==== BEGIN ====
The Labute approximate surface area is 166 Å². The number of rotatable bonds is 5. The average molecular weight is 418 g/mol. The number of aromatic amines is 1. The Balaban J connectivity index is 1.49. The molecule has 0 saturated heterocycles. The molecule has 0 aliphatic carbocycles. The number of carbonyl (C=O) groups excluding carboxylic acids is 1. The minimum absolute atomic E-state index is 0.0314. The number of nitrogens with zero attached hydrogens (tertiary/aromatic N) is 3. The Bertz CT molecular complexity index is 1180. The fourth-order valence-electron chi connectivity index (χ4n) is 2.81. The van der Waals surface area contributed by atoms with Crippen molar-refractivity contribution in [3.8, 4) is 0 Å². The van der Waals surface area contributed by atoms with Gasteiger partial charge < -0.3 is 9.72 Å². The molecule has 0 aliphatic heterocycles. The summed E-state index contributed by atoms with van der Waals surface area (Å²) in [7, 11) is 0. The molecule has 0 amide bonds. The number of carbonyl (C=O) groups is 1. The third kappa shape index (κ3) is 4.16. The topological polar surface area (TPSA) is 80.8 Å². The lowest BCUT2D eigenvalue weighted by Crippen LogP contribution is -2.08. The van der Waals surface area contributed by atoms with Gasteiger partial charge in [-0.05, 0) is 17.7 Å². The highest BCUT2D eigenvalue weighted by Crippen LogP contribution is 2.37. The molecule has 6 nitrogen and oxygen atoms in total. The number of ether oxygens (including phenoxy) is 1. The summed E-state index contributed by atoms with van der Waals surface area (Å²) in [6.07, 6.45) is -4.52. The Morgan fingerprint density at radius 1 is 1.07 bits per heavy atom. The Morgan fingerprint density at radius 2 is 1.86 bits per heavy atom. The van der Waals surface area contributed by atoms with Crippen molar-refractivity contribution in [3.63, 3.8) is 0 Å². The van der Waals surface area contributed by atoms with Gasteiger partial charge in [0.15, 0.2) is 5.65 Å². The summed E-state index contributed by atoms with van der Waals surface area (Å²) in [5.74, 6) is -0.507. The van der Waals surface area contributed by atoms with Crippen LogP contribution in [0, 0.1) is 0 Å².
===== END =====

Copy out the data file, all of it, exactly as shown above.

The Labute approximate surface area is 166 Å². The number of rotatable bonds is 5. The average molecular weight is 418 g/mol. The number of aromatic amines is 1. The Balaban J connectivity index is 1.49. The molecule has 0 saturated heterocycles. The molecule has 0 aliphatic carbocycles. The number of carbonyl (C=O) groups excluding carboxylic acids is 1. The minimum absolute atomic E-state index is 0.0314. The number of nitrogens with zero attached hydrogens (tertiary/aromatic N) is 3. The Bertz CT molecular complexity index is 1180. The fourth-order valence-electron chi connectivity index (χ4n) is 2.81. The van der Waals surface area contributed by atoms with Crippen molar-refractivity contribution in [3.8, 4) is 0 Å². The van der Waals surface area contributed by atoms with Gasteiger partial charge < -0.3 is 9.72 Å². The molecule has 0 aliphatic heterocycles. The summed E-state index contributed by atoms with van der Waals surface area (Å²) in [7, 11) is 0. The molecule has 0 amide bonds. The number of carbonyl (C=O) groups is 1. The third kappa shape index (κ3) is 4.16. The topological polar surface area (TPSA) is 80.8 Å². The lowest BCUT2D eigenvalue weighted by Crippen LogP contribution is -2.08. The van der Waals surface area contributed by atoms with Gasteiger partial charge in [-0.05, 0) is 17.7 Å². The highest BCUT2D eigenvalue weighted by Crippen LogP contribution is 2.37. The molecule has 6 nitrogen and oxygen atoms in total. The number of ether oxygens (including phenoxy) is 1. The summed E-state index contributed by atoms with van der Waals surface area (Å²) in [6.07, 6.45) is -4.52. The Morgan fingerprint density at radius 1 is 1.07 bits per heavy atom. The Morgan fingerprint density at radius 2 is 1.86 bits per heavy atom. The van der Waals surface area contributed by atoms with Crippen molar-refractivity contribution in [3.63, 3.8) is 0 Å². The van der Waals surface area contributed by atoms with Gasteiger partial charge in [0.15, 0.2) is 5.65 Å². The summed E-state index contributed by atoms with van der Waals surface area (Å²) in [5.74, 6) is -0.507. The van der Waals surface area contributed by atoms with Crippen LogP contribution in [0, 0.1) is 0 Å².